Addressing real problems while reducing government bureaucracies and entitlements will give the United States a new resourcefulness that can go a long way toward making the United States a decidedly freer market, and it will reestablish our exceptionalism in a way that other first-world countries have been unable to do with their stifling bureaucracies and statist programs.
Loyd S. Pettegrew is a tenured full professor of communication at the University of South Florida, where he teaches and studies public influence and also runs his consulting firm, Decision Strategies Group, Inc., which performs research and training for corporations. Send him mail. See Loyd S. Pettegrew’s article archives.
Carol A. Vance is an instructor of accounting at the University of South Florida-St. Petersburg School of Accountancy. She is a principal of Vance & Likens, LLC, an accounting firm, and of Carol A. Vance, ESQ CPA PLC, a tax-law firm specializing in high-net-worth clients. Send her mail. See Carol A. Vance’s article archives.
This essay was developed from a bullet point presentation originated by Harry E. Teasley Jr.
Teasley has spent his life confronting and triumphing over bureaucracy. His business career was spent at The Coca-Cola Company as head of various lines of business. His nickname was “Thor” for his willingness to confront the evils of bureaucracy and its mindless agents. Teasley’s experience with bureaucracy included federal, state, and local government, labor unions, nongovernmental organizations (NGOs), environmental protectionists, Coca-Cola itself and other corporations. Since retiring, Teasley has served as the chairman of the Reason Foundation and has successfully defeated numerous government attempts to infringe on the free market and usurp private-property rights in Tampa, Florida.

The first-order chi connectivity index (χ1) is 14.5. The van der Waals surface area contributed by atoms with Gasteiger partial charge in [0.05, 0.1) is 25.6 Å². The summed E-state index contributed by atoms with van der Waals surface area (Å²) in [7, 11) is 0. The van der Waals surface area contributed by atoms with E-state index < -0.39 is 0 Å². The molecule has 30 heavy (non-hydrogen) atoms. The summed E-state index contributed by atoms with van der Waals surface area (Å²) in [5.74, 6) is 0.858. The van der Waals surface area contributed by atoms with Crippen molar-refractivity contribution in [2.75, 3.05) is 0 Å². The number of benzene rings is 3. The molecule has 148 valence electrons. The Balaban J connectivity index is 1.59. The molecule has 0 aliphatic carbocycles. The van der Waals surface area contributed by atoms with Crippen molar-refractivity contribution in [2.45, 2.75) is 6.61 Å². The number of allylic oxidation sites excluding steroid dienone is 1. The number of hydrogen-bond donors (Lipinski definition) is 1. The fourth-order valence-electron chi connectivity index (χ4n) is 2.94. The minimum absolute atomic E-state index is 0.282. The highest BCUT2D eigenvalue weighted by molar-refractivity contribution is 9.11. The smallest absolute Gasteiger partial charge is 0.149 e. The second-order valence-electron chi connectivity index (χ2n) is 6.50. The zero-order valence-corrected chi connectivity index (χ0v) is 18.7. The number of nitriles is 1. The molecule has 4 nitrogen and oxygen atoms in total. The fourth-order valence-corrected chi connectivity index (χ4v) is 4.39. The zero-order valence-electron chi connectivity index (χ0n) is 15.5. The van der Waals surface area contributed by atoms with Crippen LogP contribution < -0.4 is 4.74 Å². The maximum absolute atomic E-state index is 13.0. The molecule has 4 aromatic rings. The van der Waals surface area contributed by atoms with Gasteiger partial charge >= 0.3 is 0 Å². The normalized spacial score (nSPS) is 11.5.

Matt Falconer versus Steve Precourt Florida House District 44

When word Matthew Falconer was about to announce his candidacy for State Representatives it sent shockwaves throughout the establishment in Tallahassee.
It has been reported Falconer’s likely opponent, Steve Precourt, leaked the news to Florida Speaker Dean Cannon who abruptly terminated Matthew Falconer’s appointment on the State’s Government Efficiency Task Force.